Myth-busting the wildfire: ISIL didn’t start it, the Red Cross isn’t scamming, eco-terrorists aren’t wreaking havoc

Myth-busting the wildfire: ISIL didn’t start it, the Red Cross isn’t scamming, eco-terrorists aren’t wreaking havoc

12 May 2016

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Canada — National Post columnist Tristin Hopper wants to set some things straight about the Fort McMurray wildfire situation.

With the dramatic opening stages of the Fort McMurray response now coming to a close, select corners of Alberta are catching their breath — and barraging the Internet with bizarre rumours, speculation and the occasional pointed finger. Coming directly after one of the most inspiring outpourings of generosity in Canadian history, it’s not a pretty sight. Below, find a round-up of the most common myths — and why they’re utter bull ploppy.

Air Canada price-gouged evacuees

It’s an irresistible story: Sweet, patriotic Calgary-owned WestJet moved heaven and earth to evacuate Fort McMurrayites for free, while those eastern skunks at Air Canada gouged fleeing citizens with predatory pricing.

WestJet did indeed spearhead a Herculean effort to get evacuees out of oil sands camps north of the city, with the costs covered by both themselves and Fort McMurray-area oil companies.

But Air Canada did not impose any kind of disaster premium on evacuees booking flights out of Alberta. Ticket buyers were simply getting the same inflated price as anyone who books an Air Canada flight with only a few hours notice. “This was a result of Air Canada’s computerized revenue management system, which automatically manages fares,” wrote the airline in a statement.

Rachel Notley doomed Fort McMurray by slashing the firefighting budget

In a PR nightmare for the ages, Premier Rachel Notley did indeed slash $5.3-million from the Alberta firefighting budget only weeks before the most devastating forest fire in the province’s history. But the cut was an accounting cock-up, rather than a real-world kneecapping of Alberta’s firefighters.

Firefighting money is emergency funding; it’s virtually unlimited in times of disaster.

What the budget did was lowball what the final bill was going to be when the firefighting season ended. Water tanker contracts were shortened, but that won’t come into play until August.

And fire preparation budgets did take a small hit, but when it comes to a fire that can jump the Athabasca River, there’s only so much a few more fire breaks could have done — particularly when the budget was only tabled last month.

The Red Cross is getting rich off Fort McMurray

Even when every official in Alberta is urging people to put relief efforts towards long-term Red Cross-managed funds, many staunchly refuse based on the belief that the Red Cross are soulless, bureaucratic tragedy profiteers who will ship the Fort McMurray donations to Syria.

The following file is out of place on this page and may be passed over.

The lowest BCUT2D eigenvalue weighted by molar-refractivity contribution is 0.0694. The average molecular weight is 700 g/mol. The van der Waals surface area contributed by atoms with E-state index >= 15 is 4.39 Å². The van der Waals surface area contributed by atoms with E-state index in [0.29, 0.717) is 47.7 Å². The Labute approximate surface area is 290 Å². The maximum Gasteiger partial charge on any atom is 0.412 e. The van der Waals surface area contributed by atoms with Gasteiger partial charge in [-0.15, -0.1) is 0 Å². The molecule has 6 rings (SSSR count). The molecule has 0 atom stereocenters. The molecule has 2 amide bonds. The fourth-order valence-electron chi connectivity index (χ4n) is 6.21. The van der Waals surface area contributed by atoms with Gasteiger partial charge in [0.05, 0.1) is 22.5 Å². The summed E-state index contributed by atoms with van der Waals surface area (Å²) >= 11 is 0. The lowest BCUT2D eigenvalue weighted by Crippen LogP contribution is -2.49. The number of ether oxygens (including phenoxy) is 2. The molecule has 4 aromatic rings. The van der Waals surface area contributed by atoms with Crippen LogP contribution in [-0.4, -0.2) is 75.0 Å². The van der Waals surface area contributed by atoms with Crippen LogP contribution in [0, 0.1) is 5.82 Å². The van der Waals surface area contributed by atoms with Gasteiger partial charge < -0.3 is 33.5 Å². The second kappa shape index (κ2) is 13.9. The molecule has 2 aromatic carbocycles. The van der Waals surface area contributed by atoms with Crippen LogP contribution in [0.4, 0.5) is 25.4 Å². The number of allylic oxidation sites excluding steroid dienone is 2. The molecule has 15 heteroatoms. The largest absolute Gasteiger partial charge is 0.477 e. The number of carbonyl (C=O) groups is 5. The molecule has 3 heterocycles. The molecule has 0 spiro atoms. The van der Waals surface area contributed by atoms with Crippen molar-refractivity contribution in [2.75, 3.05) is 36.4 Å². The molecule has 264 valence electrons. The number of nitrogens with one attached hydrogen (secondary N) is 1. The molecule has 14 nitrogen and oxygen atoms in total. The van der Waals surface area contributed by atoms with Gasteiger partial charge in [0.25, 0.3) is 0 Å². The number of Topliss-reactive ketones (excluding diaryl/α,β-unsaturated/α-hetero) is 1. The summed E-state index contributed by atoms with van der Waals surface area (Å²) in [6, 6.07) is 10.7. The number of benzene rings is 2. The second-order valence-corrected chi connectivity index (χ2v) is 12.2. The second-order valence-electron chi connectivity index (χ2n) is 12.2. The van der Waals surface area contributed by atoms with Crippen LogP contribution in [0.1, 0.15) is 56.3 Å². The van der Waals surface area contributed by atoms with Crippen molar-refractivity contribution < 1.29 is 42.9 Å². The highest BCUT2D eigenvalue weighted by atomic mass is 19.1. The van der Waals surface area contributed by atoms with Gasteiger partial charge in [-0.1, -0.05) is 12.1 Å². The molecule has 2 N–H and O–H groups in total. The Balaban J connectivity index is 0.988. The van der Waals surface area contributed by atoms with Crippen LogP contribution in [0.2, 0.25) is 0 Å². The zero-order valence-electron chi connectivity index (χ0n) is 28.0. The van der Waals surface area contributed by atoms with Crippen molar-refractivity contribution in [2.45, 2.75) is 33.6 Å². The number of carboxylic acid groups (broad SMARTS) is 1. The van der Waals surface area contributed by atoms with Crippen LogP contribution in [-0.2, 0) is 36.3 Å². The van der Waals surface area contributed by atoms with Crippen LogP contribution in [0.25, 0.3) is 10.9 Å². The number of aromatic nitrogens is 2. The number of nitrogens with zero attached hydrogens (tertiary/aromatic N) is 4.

“They’ll take all that money else where in the world,” reads a typical comment.

This week, the Alberta branch of the Red Cross told CBC that 95% of the now-$60 million donation pool will go directly to Fort McMurray relief efforts. That’s still $3 million going towards processing the donations, but the Red Cross is uniquely on guard against perceptions that it is squirrelling away disaster money. In the wake of the September 11 attacks, the charity faced one of the largest PR disasters in its history after it tried to bank some of the overwhelming number of donations for a fund that would benefit the “victims of tomorrow.”

This doesn’t mean that Alberta shouldn’t be keeping the Red Cross’ feet to the fire, however.

In the wake of Hurricane Sandy, for instance, a devastating ProPublica investigation found that the American Red Cross wasted food, mismanaged volunteers and used needed emergency vehicles for press conferences.

Russia could stop the fire if only Justin Trudeau would let them

The Russian Federation, the world leader in ridiculously oversized aircraft, has pledged for Fort McMurray a handful of Ilyushin Il-76 firefighting aircraft capable of dumping “42 tons of fire retardant into fire spots.” Ottawa, however, turned them down.

While it’s nice to think that Vladimir Putin could simply sucker punch the Fort McMurray fire back to hell, Prime Minister Trudeau is almost certainly taking his orders on this file from first responders on the ground. One of the most difficult parts of fighting a forest fire is coordinating smoky skies filled with low-flying helicopters and water bombers.